Sep. 19, 1998 One year ago the public learned that radiofrequency energy received approval from the Food and Drug Administration as an effective treatment to reduce snoring. Now, a new research study demonstrates that the same technology is equally effective in achieving tongue base reduction, a procedure, previously done only with surgery, to alleviate obstructive sleep apnea.
San Antonio, TX -- Obstructive sleep apnea syndrome (OSAS), (also known as sleep-disordered breathing) affects millions of Americans, has a significant impact on quality of life, and is the cause of significant costs in terms of decreased productivity in the work environment. Essentially, this condition is caused by collapse or narrowing of the airway during sleep resulting in a respiratory pause (cessation of air flow for less than ten seconds) or an apnea event (cessation of air flow greater than ten seconds). One of the major causes of OSAS is excessive tongue volume, which can lead to a nocturnally compromised airway.
A new study conducted by a team headed by Nelson Powell, MD, from Stanford University, set out to demonstrate the feasibility, safety, and possible efficacy of radiofrequency energy to reduce tongue volume in subjects with sleep disordered breathing. The findings of Dr. Powell's research will be presented before the 1998 American Academy of Otolaryngology-Head and Neck Surgery Foundation (AAO-HNSF) Annual Meeting and OTO Expo, which is being held September 13-16 at the Henry B. Gonzalez Convention Center in San Antonio, TX.
Eighteen subjects, (17 men) 27 to 61 years of age were recruited for the study. All had, at a minimum, failed palatopharyngoplasty . All underwent a history and physical examination with a detailed airway evaluation with cephalometric radiographs and fiberoptic nasopharyngoscopy. This was to confirm that tongue base obstruction existed and that the palate region was clear or had been treated. Additionally:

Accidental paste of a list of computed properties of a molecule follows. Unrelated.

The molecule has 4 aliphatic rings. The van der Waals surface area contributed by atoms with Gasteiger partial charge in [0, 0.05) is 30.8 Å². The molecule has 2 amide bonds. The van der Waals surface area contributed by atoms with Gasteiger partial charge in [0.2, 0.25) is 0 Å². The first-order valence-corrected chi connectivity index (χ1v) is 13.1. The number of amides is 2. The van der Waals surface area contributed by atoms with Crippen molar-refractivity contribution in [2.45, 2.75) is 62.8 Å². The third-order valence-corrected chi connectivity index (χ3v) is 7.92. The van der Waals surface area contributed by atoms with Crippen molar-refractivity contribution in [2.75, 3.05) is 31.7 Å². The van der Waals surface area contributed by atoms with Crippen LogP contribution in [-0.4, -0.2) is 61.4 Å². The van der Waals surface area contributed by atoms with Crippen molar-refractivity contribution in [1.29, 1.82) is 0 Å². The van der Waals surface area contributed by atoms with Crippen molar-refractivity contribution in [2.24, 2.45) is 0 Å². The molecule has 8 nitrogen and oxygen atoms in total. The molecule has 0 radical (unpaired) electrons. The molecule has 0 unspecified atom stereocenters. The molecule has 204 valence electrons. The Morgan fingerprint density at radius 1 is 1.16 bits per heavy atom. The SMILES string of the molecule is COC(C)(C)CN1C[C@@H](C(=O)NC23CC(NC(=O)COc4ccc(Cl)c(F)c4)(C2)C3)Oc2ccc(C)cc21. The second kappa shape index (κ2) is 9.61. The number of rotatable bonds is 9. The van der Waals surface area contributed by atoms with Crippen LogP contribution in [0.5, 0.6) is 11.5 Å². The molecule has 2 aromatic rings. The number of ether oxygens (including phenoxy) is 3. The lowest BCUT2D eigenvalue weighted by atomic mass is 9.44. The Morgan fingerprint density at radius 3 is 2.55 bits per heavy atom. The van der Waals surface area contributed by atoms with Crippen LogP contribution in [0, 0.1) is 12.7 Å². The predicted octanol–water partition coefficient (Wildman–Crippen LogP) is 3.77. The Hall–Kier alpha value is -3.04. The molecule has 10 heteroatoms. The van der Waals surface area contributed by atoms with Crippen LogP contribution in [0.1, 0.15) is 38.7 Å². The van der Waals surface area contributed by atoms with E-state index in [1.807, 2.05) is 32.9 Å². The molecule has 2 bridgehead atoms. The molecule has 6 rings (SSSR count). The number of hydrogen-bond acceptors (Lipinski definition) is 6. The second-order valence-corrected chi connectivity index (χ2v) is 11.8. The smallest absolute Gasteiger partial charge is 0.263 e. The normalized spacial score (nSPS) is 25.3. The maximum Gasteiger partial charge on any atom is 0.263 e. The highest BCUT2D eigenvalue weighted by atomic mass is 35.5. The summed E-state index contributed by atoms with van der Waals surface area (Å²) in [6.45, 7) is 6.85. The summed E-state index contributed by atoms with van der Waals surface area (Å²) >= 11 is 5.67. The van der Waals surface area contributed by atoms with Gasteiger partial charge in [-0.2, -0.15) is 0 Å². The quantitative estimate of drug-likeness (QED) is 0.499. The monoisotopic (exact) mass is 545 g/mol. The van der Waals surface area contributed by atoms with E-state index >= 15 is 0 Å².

Each patient underwent nocturnal polysomnography to document sleep parameters and SDB severity.
A cephalometric head film was taken prior to radiofrequency treatment to assess traditional airway measurements.
Airway scanning was done on a GE Sigma 1.5 Telsa MRI scanner. Scans of the upper airway from the dorsum of the tongue to the pediole of the epiglottis were taken on three separate occasions.
Quantitative evaluations were taken to measure speech and swallowing before and after treatments.
Questionnaires were administered to preclude research bias. Subject areas included quality of life, pain assessment, difficulty of speech, swallowing and taste.
Radiofrequency energy was delivered at 465kHz using an RF generator with a custom fabricated needle electrode and delivery device. A computerized energy algorithm controlled these parameters once safe ranges and limits were established. A protective thermal sheath was used on the proximal portion of the electrode to eliminate surface damage. The maximum temperature gradient was regulated at 80 degrees Celsius.
An area at the midline of the junction of the anterior two thirds of the tongue and the posterior base was selected for treatment. This specific region was selected because its sufficient distance from the hypoglossal and lingual nerves and yet close enough to the posterior tongue base to impact the posterior airway space. Two radiofrequency treatments were planned at each session. The treatments were spaced at a minimum of 3-4 week intervals.
The 18 patients underwent 99 treatment sessions and 180 individual treatments with a mean of 1.82 treatments per session. MRI data, pre and post treatment, showed a reduction in tongue volume and increase in posterior airway space. The actual reduction was, overall, 17.1 percent with a maximum of 29 percent. The reduction was comparable to that achieved by surgical reduction techniques. This, along, with a reduction in apnea by the test subjects established the efficacy of the procedure.
The American Academy of Otolaryngology-Head and Neck Surgery Foundation Annual Meeting and OTO Expo is being held in San Antonio, TX, from September 13-16. More than 8,000 participants are expected for this gathering which includes scientific sessions, exhibits, posters, and a research program.
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